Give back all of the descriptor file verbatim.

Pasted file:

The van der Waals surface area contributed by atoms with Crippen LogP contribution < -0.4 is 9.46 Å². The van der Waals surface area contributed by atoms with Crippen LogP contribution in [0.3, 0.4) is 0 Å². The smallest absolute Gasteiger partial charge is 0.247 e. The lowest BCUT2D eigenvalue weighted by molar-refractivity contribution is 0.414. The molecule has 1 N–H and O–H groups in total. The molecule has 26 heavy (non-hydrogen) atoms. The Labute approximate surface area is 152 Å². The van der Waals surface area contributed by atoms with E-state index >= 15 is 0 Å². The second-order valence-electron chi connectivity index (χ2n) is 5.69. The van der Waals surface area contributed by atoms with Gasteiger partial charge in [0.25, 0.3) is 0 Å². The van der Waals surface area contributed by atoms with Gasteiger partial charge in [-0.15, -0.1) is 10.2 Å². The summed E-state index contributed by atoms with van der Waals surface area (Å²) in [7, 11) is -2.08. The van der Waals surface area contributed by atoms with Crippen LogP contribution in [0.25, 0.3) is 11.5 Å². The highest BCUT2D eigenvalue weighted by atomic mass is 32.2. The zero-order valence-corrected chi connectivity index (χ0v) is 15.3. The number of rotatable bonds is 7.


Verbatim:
The van der Waals surface area contributed by atoms with Crippen LogP contribution < -0.4 is 9.46 Å². The van der Waals surface area contributed by atoms with Crippen LogP contribution in [0.3, 0.4) is 0 Å². The smallest absolute Gasteiger partial charge is 0.247 e. The lowest BCUT2D eigenvalue weighted by molar-refractivity contribution is 0.414. The molecule has 1 N–H and O–H groups in total. The molecule has 26 heavy (non-hydrogen) atoms. The Labute approximate surface area is 152 Å². The van der Waals surface area contributed by atoms with E-state index >= 15 is 0 Å². The second-order valence-electron chi connectivity index (χ2n) is 5.69. The van der Waals surface area contributed by atoms with Gasteiger partial charge in [0.25, 0.3) is 0 Å². The van der Waals surface area contributed by atoms with Gasteiger partial charge in [-0.15, -0.1) is 10.2 Å². The summed E-state index contributed by atoms with van der Waals surface area (Å²) in [7, 11) is -2.08. The van der Waals surface area contributed by atoms with Crippen LogP contribution in [0.25, 0.3) is 11.5 Å². The highest BCUT2D eigenvalue weighted by atomic mass is 32.2. The zero-order valence-corrected chi connectivity index (χ0v) is 15.3. The number of rotatable bonds is 7.